Our Top 5 Places to Visit in Brittany

Should we say “Bretagne”, “Brittany” or “Breizh”?

In Roman times, it was the name of a Celtic tribe settled in the London region, the Brittones, which was used to designate the island of Britain. Brito (in Latin) therefore designates the inhabitants of the British Isles and when they migrated to Armorica in the 5th century, our ancestors were called Bretun, Bretton then Breton, and their country Brittany or Bertaegne in Gallo; hence Little Britain with Bretons and Great Britain with British.

Breizh, on the other hand, means Brittany in the Breton language! A language quite closer to Gallo than it is to French… 

Our Top 5 Brittany Destinations

1) Les Mégalithes de Carnac (the French Stonehenge)

The alignments of Carnac stand out as the highest concentration of megaliths in the world. Menhirs and dolmens that run for more than four kilometers, dating back to 4500 years before our era. There are nearly 4000 coins raised. Of course, all this is absolutely unique and justifies the trip to the region.

MENHIRS, (from the Breton men hir: long stone), also called “standing stone”, are always placed on a crossing of networks and faults or water currents and are used to capture telluric energy to redistribute it. Thus, during alignments, the energy is transmitted from raised stone to raised stone but can also be transmitted over greater distances and form like energy zones, compensating for an initially low rate.

To charge yourself with energy, position yourself a few meters from the menhir after having detected the point where it releases its positive energy, most often to the south. Close your eyes, spread your arms if you wish and try to empty yourself, to be in communion, in full awareness with the menhir and your feelings.

DOLMENS (from the Breton dol men: stone table) are a megalithic construction. They consist of standing stones surmounted by a slab and can have various shapes. Considered as a sepulchral chamber, preceded by an antechamber, very few bones have been found underneath, which suggests that these funerary chambers were reserved for illustrious people.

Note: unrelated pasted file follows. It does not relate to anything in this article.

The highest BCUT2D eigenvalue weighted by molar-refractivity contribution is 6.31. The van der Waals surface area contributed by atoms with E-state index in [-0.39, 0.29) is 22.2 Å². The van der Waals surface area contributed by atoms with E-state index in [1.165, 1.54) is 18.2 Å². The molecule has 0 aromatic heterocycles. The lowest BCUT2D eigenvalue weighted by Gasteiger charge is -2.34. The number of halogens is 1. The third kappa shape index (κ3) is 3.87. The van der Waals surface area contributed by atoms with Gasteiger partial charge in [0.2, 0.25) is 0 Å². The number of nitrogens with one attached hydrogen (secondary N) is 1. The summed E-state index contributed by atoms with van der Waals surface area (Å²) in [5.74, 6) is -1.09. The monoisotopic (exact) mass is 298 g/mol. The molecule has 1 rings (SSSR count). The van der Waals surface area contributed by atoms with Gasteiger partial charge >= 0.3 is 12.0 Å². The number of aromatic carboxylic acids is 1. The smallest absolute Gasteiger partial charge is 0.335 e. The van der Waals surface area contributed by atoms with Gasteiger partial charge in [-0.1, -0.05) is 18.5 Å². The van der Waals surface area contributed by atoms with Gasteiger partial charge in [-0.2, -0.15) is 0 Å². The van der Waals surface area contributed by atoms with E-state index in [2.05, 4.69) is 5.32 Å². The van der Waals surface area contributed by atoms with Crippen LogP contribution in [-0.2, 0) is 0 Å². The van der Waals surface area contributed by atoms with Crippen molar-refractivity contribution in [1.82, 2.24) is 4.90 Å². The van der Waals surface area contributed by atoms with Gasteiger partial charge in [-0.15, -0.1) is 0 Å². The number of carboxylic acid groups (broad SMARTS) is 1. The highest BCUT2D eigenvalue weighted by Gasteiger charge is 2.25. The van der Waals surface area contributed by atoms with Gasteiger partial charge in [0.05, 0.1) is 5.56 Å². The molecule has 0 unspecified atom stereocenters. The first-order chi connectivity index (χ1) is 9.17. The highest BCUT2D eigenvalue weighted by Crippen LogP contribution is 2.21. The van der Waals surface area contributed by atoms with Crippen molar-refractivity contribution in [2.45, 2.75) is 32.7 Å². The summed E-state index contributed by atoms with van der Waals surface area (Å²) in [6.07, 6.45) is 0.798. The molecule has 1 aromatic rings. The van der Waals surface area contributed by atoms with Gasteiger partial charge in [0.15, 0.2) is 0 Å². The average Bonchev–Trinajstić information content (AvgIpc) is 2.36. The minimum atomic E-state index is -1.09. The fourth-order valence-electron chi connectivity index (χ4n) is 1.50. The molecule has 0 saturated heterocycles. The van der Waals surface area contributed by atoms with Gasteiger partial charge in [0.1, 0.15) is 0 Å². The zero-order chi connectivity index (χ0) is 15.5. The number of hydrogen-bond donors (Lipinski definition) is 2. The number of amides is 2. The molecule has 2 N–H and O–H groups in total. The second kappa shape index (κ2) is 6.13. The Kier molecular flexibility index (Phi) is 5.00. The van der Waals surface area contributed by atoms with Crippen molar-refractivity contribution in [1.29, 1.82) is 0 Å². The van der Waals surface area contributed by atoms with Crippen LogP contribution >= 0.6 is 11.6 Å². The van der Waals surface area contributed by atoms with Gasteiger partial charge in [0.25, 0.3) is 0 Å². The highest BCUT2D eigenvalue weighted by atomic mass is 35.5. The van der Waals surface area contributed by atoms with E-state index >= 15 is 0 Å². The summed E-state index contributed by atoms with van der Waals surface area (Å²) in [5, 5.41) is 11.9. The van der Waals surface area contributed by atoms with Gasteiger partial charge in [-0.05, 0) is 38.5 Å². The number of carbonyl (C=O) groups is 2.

There are 2 kinds of dolmens, positive and negative dolmens. It is therefore important to listen to your feelings and, why not, to ask instead for permission to enter.

Positive dolmens emit cosmotelluric energies. They are a symbol of Mother Earth. Negatives are capable of draining you of your energy. Be careful before entering a dolmen!

2) The ramparts of Vannes

Go to Vannes, completely in the south of Brittany, for a historic walk on the ramparts built between the 3rd and 17th centuries. Vannes was founded by the Romans at the end of the 1st century (on an existing city), and today is revealed to tourists in all its grandeur, between modernity and tradition. And above all, do not forget to go through the gardens which are also superb.

3) La pointe de la Torche: the mysterious bay of Finistère

In Finistère, La Pointe de la Torche attracts many surfers. Less known than other key destinations in Brittany, this peninsula is nevertheless a haven for nature lovers and thrill seekers. Beaten by the winds, this bay of the Pays Bigouden is the favorite place of migratory birds. To stay in the surrounding area, book a hotel in Concarneau or try camping in Penmarc’h. Take advantage of a Spring day to discover la Pointe de la Torche when poppies grow around the megalithic sites.

4) Nantes, the city of the Dukes

Nantes is like the second heart of Brittany. To restore its image as a port center and industrial city, the municipality has invested in many urban works of art. Discover these surprising corners thanks to tourist routes by boat on the Loire, on foot or even by bike. Essential points of Nantes: the Machines de l’Ile, the castle of the Dukes of Brittany, the passage Pommeraye, the Lieu Unique or the Jardin des Plantes.

5) Inspiring Pont-Aven

This small town, nestled in the verdant estuary of the Aven, owes its notoriety to the school of painters who had Gauguin as their master. Strolling along the ria, crossing the footbridges, it is easy to imagine the artists fascinated by the poetry of the landscapes and the luminosity of the small port.

Today, art galleries abound, perpetuating the “bohemian” spirit of the past.

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